Your example sentence comes from an undated broadside sold in Glasgow narrating a case of profound child abuse that occurred near Kirkintilloch, about 10 miles away. The broadside cites an article from the Glasgow Chronicle, a weekly newspaper in circulation from 1827–55.
Sold in the streets, broadsides were the tabloid press and clickbait of their day and for workers and artisans, the only source of news beyond word of mouth. Until repeal of the newspaper tax in 1855, the price of a newspaper was out of reach for the working classes, but broadsides, single printed sheets telling of some lurid crime or a public execution, only cost a penny.
The Chronicle article was picked up by four English newspapers, all in March 1839: first, the London Examiner, 3 March; then the Worchestershire Chronicle, 7 March; and the Leicestershire Mercury and the Hereford Times, 9 March. These dates suggest that the events reported in the Glasgow newspaper and sensationalized by the broadside will not have occurred too much earlier than, say, February 1839, the "fortnight” mentioned in the broadside.
In Tudor English, ashame was used as an active verb:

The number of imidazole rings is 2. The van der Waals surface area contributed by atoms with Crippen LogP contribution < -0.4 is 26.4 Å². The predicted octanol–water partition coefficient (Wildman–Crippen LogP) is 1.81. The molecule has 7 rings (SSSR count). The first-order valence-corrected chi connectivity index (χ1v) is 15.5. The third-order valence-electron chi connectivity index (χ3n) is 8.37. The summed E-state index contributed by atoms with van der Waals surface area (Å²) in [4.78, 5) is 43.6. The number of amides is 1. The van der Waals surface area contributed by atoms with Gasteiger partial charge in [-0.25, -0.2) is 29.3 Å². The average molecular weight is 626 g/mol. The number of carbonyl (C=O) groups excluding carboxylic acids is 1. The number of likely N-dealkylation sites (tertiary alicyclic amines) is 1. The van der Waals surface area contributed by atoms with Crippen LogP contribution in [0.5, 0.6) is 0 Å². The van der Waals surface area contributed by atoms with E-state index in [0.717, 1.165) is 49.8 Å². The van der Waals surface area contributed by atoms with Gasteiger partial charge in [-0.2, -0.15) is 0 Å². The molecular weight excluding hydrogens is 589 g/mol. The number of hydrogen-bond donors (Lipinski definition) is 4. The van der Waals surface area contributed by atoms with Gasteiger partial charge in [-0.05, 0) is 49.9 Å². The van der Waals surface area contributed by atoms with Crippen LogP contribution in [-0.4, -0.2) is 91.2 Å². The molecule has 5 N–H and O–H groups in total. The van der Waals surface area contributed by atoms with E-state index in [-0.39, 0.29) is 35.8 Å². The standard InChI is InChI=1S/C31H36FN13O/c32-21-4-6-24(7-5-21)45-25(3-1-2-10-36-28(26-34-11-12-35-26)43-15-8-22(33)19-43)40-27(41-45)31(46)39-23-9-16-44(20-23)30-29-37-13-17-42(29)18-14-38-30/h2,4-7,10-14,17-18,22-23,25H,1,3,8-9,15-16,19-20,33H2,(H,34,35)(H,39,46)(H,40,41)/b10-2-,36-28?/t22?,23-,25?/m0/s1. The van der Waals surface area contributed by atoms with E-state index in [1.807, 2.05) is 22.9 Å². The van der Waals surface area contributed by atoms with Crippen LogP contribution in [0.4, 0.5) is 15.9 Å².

[M]ay it not greatly ashame christian princes and others, that spoyle and suffer the kirk of god to be spoyled … —Robert Pont, Against Sacrilege: Three Sermons, 1599. EEBO
The verb was still in current usage when this broadside was written:
Probably there were some that were backward at first to bring their offering, but their neighbours’ forwardness stirred them up and ashamed them. — Walter M'Gilvray, The Portable Folio Family Bible, 1851, 84.
I have heard gentlemen, who have visited these kinds of dens in London, say, that they have found men and women sleeping together, three and four in a single bed, that they have not disturbed or ashamed them in the least, by discovering them in these situations… — Joseph Kay The Social Condition and Education of the People in England, 1863, 97.
Even in Middle English, however, the attestations for the participle in a passive construction — or as we would parse it today, a predicate adjective — outnumber those of the verb. This tendency, of course, led to the final disappearance of the verb.
In 1839, however, one could still call ashamed a past participle.
This only brings us a little way further in parsing the relative clause:
… which his relations seem to be so much ashamed
The antecedent of the relative pronoun which is either child — in which case one would expect of which his relations seem to be ashamed— or it is the whole clause, i.e. the mother sending him his illegitimate child “ashamed” his relations, and this cast in the passive voice — in which case one would expect by which his relations seem to be ashamed.
Whether one parses the verb were ashamed as passive or as a linking verb with a participle used as an adjective, the rules of 19th century grammar English would require a preposition. The most logical conclusion is a typesetter’s error.